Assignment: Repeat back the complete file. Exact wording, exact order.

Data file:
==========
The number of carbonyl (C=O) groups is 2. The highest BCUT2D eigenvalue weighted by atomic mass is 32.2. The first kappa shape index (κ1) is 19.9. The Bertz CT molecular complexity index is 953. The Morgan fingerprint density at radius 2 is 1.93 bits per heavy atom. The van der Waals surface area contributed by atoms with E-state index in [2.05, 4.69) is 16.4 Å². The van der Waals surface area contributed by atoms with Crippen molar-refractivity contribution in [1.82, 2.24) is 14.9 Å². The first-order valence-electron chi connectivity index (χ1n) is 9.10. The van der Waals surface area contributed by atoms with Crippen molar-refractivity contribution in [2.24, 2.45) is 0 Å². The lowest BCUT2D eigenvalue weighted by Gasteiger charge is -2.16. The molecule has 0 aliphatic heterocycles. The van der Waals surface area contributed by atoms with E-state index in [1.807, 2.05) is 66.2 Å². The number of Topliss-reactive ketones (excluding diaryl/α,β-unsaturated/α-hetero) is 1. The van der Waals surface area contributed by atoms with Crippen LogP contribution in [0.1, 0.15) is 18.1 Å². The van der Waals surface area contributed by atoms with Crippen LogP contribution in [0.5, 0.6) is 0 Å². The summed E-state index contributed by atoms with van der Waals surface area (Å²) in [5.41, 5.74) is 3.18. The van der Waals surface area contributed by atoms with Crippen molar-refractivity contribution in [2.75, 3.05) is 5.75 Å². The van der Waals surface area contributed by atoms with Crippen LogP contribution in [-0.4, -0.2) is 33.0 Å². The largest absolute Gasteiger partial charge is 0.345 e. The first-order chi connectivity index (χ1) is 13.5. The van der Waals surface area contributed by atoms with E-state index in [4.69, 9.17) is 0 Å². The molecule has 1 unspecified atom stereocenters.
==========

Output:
The number of carbonyl (C=O) groups is 2. The highest BCUT2D eigenvalue weighted by atomic mass is 32.2. The first kappa shape index (κ1) is 19.9. The Bertz CT molecular complexity index is 953. The Morgan fingerprint density at radius 2 is 1.93 bits per heavy atom. The van der Waals surface area contributed by atoms with E-state index in [2.05, 4.69) is 16.4 Å². The van der Waals surface area contributed by atoms with Crippen molar-refractivity contribution in [1.82, 2.24) is 14.9 Å². The first-order valence-electron chi connectivity index (χ1n) is 9.10. The van der Waals surface area contributed by atoms with Crippen molar-refractivity contribution in [2.24, 2.45) is 0 Å². The lowest BCUT2D eigenvalue weighted by Gasteiger charge is -2.16. The molecule has 0 aliphatic heterocycles. The van der Waals surface area contributed by atoms with E-state index in [1.807, 2.05) is 66.2 Å². The number of Topliss-reactive ketones (excluding diaryl/α,β-unsaturated/α-hetero) is 1. The van der Waals surface area contributed by atoms with Crippen LogP contribution in [0.1, 0.15) is 18.1 Å². The van der Waals surface area contributed by atoms with Crippen LogP contribution in [0.5, 0.6) is 0 Å². The summed E-state index contributed by atoms with van der Waals surface area (Å²) in [5.41, 5.74) is 3.18. The van der Waals surface area contributed by atoms with Crippen molar-refractivity contribution in [2.75, 3.05) is 5.75 Å². The van der Waals surface area contributed by atoms with Crippen LogP contribution in [-0.4, -0.2) is 33.0 Å². The largest absolute Gasteiger partial charge is 0.345 e. The first-order chi connectivity index (χ1) is 13.5. The van der Waals surface area contributed by atoms with E-state index in [4.69, 9.17) is 0 Å². The molecule has 1 unspecified atom stereocenters.